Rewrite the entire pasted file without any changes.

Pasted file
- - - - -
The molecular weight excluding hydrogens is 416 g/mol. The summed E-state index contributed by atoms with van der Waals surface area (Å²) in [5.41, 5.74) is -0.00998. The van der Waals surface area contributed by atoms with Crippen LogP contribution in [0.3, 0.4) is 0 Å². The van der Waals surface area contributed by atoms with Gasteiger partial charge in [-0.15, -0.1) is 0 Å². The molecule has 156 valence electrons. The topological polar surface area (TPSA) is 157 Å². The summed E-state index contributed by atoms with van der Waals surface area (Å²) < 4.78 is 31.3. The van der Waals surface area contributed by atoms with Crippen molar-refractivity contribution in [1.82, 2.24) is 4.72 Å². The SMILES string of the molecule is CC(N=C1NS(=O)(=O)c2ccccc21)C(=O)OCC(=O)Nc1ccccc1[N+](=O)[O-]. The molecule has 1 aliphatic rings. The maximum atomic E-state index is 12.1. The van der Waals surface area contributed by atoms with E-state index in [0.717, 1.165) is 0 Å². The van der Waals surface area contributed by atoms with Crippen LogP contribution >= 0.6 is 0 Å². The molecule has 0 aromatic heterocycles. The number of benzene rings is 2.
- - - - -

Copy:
The molecular weight excluding hydrogens is 416 g/mol. The summed E-state index contributed by atoms with van der Waals surface area (Å²) in [5.41, 5.74) is -0.00998. The van der Waals surface area contributed by atoms with Crippen LogP contribution in [0.3, 0.4) is 0 Å². The van der Waals surface area contributed by atoms with Gasteiger partial charge in [-0.15, -0.1) is 0 Å². The molecule has 156 valence electrons. The topological polar surface area (TPSA) is 157 Å². The summed E-state index contributed by atoms with van der Waals surface area (Å²) < 4.78 is 31.3. The van der Waals surface area contributed by atoms with Crippen molar-refractivity contribution in [1.82, 2.24) is 4.72 Å². The SMILES string of the molecule is CC(N=C1NS(=O)(=O)c2ccccc21)C(=O)OCC(=O)Nc1ccccc1[N+](=O)[O-]. The molecule has 1 aliphatic rings. The maximum atomic E-state index is 12.1. The van der Waals surface area contributed by atoms with E-state index in [0.717, 1.165) is 0 Å². The van der Waals surface area contributed by atoms with Crippen LogP contribution >= 0.6 is 0 Å². The molecule has 0 aromatic heterocycles. The number of benzene rings is 2.